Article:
Many people like their sports as a self-containing entity that does not infringe upon any of the social issues of the day.
Yet sports aren’t played in a bubble, and throughout history they have intersected the critical social and political issues of the time.
The Brooklyn Dodgers will forever be remembered as the team for whom Jackie Robinson broke the color barrier. Today that’s seen as a landmark achievement; in 1947, it pissed off a heck of a lot of Dodgers fans.
Marc Stein surveyed 14 NBA teams and found six that believe Jason Collins will play in the NBA next season and eight that don’t. Of course, the consensus was that this had more to do with his playing ability than sexual orientation, yet signing Jason Collins now will be much different than signing him a week ago.
You’re inviting a sizable amount of media attention for the entire organization to deal with. Players will now be asked questions some may not be comfortable answering. You also will likely be upsetting some of your fan base, as sad as it is that that is the case in 2013.
At the same time, you will be the Brooklyn Dodgers of gay male athletes in professional sports. There will be increased sponsorship opportunities for your team potentially, and you will become the team the LGBT community rallies around as much as it can rally around a third-string center in his 13th year in the league. In some markets, such as Golden State, this could be tremendously positive. Other markets would face a much more difficult challenge making such a move.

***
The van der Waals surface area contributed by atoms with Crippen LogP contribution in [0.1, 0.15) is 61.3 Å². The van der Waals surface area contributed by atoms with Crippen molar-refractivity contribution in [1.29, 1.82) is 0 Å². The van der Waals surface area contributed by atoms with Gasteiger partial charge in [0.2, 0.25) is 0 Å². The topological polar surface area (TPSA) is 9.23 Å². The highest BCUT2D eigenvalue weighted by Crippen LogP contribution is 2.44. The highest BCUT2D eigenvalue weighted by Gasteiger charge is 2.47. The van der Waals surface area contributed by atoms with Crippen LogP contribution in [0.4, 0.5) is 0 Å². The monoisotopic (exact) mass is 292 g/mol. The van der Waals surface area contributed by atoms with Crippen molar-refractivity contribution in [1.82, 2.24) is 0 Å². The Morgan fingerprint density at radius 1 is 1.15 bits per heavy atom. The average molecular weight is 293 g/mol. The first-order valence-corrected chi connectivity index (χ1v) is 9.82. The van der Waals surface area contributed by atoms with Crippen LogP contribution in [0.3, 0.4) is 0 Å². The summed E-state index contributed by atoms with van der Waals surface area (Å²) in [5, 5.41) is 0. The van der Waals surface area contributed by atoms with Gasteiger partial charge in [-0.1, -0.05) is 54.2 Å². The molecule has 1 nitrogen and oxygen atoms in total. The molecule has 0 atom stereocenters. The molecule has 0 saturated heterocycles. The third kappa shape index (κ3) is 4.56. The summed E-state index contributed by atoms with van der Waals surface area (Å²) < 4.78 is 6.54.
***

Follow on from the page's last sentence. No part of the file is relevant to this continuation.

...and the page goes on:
I feel like the Suns would be completely open to signing Collins, or any future homosexual player, based on their history.
Three years ago during a critical home playoff game against the Spurs, the Suns wore “Los Suns” jerseys to oppose an immigration bill that many of their fans supported. A few years back when both were Suns, and starred in a “Think Before You Speak” PSA to drive home the point that it’s not OK to insult somebody by calling them gay.
The organization also fully supported former president and CEO Rick Welts when he announced he was gay two years ago, making him the first such sports executive to come out of the closet. The organization handled it so well Welts may as well have been announcing that orange was his favorite color it was such a non-issue. The players, led by Nash and Hill at the time, felt the same way.
Overall I feel like Collins’ decision to come out reflects where we are in society with this issue. We aren’t all the way there, but Collins is paving the way for future athletes to come out before their 13th season in the league when they don’t have much to lose anymore.
There will be pockets of intolerance both in locker rooms and most certainly in fan bases, but ultimately I truly feel most teams and fan bases will embrace Collins and his plight.
In fact, decades down the line we will wonder why Collins coming out of the closet was such a big deal just like today it seems so strange that African-Americans once weren’t allowed to play Major League Baseball.